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    Pregnancy-Proofing Your Beauty Regimen

    Is your beauty routine safe when you're pregnant? Get insights on what changes you may want to consider.

    Bronzing Your Belly: Self-Tanners and Sunscreens continued...

    Some sunscreens include oxybenzone; one recent study linked its absorption to low birth weight in baby girls. But this research didn't prove that sunscreen was to blame.

    "Sunscreen is extremely important because pregnancy hormones can make the skin more sensitive than normal," Salasche says. If you're concerned about its use, consider one of these options:

    • Use a non-chemical sunscreen and wear a hat and other protective clothing while out in the sun. Limit your time in the sun, especially between the hours of 10 a.m. and 2 p.m., when the sun’s rays are most intense.
    • Use sunscreen that contains zinc oxide and titanium dioxide instead. These ingredients filter out UV rays by sitting on top of the skin -- meaning they're not absorbed.

    Pregnancy Pimples? Get a Pro's Advice

    Acne often gets worse during pregnancy because of hormone fluctuations. Talk to your doctor if you start breaking out. Prescription acne medicines, such as Accutane (isotretinoin), Retin-A (tretinoin), and tetracyclines are dangerous during pregnancy and can cause birth defects.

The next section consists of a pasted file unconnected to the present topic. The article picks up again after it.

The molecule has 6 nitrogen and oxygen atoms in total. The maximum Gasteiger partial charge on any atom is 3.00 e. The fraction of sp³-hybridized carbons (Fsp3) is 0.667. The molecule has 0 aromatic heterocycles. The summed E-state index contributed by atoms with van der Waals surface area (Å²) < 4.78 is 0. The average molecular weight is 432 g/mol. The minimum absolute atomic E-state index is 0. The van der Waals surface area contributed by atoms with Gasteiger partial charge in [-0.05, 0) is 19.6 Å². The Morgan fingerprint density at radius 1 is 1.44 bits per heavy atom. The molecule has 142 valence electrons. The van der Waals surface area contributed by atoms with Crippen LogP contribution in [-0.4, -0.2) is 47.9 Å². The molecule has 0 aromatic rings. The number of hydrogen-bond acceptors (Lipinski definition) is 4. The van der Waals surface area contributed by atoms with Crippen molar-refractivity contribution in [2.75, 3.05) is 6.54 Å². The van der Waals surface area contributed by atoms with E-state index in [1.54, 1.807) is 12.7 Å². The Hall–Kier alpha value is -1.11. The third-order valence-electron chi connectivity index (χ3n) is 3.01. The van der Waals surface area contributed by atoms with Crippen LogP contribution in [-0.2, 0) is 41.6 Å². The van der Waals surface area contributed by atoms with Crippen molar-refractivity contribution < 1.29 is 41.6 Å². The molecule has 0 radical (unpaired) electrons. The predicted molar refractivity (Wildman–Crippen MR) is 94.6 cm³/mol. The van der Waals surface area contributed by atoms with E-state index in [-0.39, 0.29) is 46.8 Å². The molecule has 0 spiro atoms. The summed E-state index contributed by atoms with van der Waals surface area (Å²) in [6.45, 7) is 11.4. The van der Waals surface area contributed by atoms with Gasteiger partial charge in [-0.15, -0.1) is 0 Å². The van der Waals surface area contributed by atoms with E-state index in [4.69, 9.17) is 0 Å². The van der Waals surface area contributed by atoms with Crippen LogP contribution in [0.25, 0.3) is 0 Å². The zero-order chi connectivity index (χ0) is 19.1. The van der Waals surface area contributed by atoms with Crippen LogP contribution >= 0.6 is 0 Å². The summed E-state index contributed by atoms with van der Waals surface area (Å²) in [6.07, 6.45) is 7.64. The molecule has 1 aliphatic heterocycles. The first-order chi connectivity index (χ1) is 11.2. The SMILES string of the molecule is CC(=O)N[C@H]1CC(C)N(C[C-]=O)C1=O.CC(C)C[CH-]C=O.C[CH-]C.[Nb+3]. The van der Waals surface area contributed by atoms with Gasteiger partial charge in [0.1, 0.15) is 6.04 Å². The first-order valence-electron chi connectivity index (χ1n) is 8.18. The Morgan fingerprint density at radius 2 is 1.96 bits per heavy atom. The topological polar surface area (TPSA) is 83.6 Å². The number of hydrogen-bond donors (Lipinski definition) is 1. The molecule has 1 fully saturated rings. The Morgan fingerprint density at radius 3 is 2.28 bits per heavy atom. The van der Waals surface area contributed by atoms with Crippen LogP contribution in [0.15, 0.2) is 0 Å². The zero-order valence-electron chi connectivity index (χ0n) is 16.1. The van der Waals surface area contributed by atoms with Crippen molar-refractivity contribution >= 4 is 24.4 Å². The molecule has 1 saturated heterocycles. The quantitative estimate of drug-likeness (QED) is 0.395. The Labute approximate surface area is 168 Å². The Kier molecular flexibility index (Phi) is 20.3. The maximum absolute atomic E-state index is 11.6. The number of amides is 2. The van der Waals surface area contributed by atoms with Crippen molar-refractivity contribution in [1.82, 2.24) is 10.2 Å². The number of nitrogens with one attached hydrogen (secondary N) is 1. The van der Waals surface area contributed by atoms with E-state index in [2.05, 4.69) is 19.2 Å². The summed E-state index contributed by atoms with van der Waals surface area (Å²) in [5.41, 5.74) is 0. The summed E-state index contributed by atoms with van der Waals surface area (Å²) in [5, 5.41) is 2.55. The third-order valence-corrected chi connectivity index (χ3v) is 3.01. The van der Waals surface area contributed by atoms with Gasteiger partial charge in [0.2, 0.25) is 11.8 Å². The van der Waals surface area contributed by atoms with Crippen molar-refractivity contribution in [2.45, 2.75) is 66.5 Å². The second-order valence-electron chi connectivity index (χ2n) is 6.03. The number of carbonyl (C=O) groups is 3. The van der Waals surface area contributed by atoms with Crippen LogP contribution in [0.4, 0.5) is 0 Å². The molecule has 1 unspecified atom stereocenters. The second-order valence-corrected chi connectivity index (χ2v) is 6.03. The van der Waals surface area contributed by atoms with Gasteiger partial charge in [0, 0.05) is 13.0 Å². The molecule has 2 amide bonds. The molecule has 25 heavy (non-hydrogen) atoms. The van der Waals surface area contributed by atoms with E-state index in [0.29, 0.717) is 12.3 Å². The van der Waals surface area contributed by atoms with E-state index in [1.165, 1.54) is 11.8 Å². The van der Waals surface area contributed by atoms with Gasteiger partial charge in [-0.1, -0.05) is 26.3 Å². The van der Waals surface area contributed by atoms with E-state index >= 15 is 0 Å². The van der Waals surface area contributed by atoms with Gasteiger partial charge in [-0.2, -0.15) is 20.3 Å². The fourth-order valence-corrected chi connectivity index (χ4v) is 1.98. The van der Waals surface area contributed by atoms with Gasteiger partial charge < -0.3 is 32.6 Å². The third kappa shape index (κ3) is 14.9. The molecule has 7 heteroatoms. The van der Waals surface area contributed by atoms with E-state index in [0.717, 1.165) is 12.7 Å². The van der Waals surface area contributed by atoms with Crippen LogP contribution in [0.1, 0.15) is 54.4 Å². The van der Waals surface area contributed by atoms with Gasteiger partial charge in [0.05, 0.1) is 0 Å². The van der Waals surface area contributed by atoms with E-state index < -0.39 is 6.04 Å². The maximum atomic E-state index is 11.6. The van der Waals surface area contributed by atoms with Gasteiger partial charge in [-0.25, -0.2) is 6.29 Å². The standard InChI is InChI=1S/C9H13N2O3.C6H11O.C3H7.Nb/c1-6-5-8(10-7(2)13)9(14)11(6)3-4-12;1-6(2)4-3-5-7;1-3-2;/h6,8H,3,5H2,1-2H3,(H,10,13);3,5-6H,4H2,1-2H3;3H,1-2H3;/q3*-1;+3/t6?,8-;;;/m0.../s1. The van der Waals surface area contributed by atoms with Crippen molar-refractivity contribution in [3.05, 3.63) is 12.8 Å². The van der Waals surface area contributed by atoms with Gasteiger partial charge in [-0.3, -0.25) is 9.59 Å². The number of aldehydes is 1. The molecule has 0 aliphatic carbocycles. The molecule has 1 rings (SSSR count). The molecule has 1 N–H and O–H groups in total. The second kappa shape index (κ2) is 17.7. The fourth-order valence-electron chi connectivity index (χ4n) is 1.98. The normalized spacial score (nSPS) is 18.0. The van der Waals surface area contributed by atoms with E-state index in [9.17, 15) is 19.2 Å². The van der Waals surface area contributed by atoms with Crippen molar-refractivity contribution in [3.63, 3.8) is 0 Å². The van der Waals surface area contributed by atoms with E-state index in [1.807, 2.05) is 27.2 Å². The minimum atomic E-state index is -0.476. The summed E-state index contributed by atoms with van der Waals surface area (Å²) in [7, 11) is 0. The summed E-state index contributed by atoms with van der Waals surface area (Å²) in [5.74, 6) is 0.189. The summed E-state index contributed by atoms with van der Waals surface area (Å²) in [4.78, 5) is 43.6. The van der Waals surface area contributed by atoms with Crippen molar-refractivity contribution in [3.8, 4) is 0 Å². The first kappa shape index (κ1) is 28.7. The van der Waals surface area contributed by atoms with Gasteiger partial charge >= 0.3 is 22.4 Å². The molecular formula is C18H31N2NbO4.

"I prescribe topical medications that contain azelaic acid, erythromycin, or clindamycin," says Jeanie Leddon, MD, PhD, a dermatologist in Lafayette, Colo. "Glycolic acid peels are also safe." Some doctors may feel comfortable recommending very small amounts of cream with benzoyl peroxide or salicylic wash.

    It is safe to wash your face with warm water and a gentle cleanser two times a day. But don't scrub.

    Healthy Hair Color: Highlights and Dyes

    Researchers haven't examined the effects of hair dye on pregnant women, so some doctors recommend avoiding them.

    Other doctors are more lenient. "It's thought that only a small amount of hair-treatment chemicals are absorbed into women's skin, and this isn't enough to cause problems to the fetus," Leddon says. "Highlights that aren't applied to the scalp may be fine."

    As a conservative measure, avoid hair treatment during your first trimester -- that's when your developing baby is the most susceptible.

    In general, also avoid dyes and other treatments with ammonia because their fumes may cause nausea. To reduce irritation from hair coloring, treat hair in a well-ventilated room, wear gloves, and rinse well immediately after treatment.

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